A centerpiece of California's effort to expand the fight against climate change faltered on Tuesday, the first skirmish in an imminent end-of-session battle over an ambitious environmental plan sought by Democratic leaders.
Senate Bill 32 seeks to ramp up the state’s emission reduction goals by cutting greenhouse gases to 40 percent below 1990 levels by 2030 and 80 percent below the 1990 mark by 2050. Sen. Fran Pavley, D-Agoura Hills, recently accepted amendments increasing the Legislature’s oversight of the Air Resources Board, the agency that would manage the cutbacks, by calling for legislative oversight hearings and authorizing the Legislature to modify or reject the ARB’s plan.
But those changes weren’t enough to budge a mass of Democrats who withheld their votes or voted against the bill outright as the measure stalled on a 25-33 vote, with 21 members abstaining, that featured no debate. The bill is eligible to come up for another vote.
“It says there’s some oversight here but it’s not yet there in substance,” said Assemblyman Ken Cooley, D-Rancho Cordova, who voted against the bill. “It’s a very high hurdle for the Legislature to weigh in on the policy.”
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In an emailed statement, Pavley and Assemblyman Sebastian Ridley-Thomas, D-Los Angeles, who presented the bill Tuesday, characterized the vote as hasty and premature, and said the measure would return for another vote.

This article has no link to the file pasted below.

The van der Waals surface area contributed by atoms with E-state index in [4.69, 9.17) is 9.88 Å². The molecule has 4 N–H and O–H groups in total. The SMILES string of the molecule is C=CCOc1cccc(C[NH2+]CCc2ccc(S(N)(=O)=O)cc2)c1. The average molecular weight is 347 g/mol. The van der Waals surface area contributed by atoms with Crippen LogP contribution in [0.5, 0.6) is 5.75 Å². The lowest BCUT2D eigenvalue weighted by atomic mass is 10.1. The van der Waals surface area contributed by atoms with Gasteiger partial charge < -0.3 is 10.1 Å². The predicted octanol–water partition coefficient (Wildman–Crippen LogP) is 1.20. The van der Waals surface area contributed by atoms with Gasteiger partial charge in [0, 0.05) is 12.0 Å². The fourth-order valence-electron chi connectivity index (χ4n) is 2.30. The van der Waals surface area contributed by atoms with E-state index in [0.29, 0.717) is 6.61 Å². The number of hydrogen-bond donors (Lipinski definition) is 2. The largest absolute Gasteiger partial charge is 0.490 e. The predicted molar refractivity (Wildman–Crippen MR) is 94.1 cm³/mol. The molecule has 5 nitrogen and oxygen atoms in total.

“SB 32 was brought up today while many members were not on the floor and before several had a chance to review the recent amendments – so rather than rush ahead we decided to reconsider this bill later this week,” the lawmakers said. “The fight continues.”
With only three legislative days remaining, SB 32’s fate appears to be tied to that of Senate Bill 350, which would require California to derive half of its electricity use from renewable energy and to cut oil and gas consumption in half. Democratic legislative leadership and Gov. Jerry Brown continue to work to secure the votes of moderate Democrats amid an advertising and lobbying onslaught by oil companies opposed to both measures.
A Democrat who did not vote for SB 32, Assemblyman Eduardo Garcia, D-Coachella, said he was holding out for a broader deal that encompassed both bills.
“It’ll be coming back, and I’m looking for ways California’s disadvantaged communities can play a greater role in meeting some of our climate change policies,” Garcia said. “I’m looking forward to seeing the bill back with some modifications.”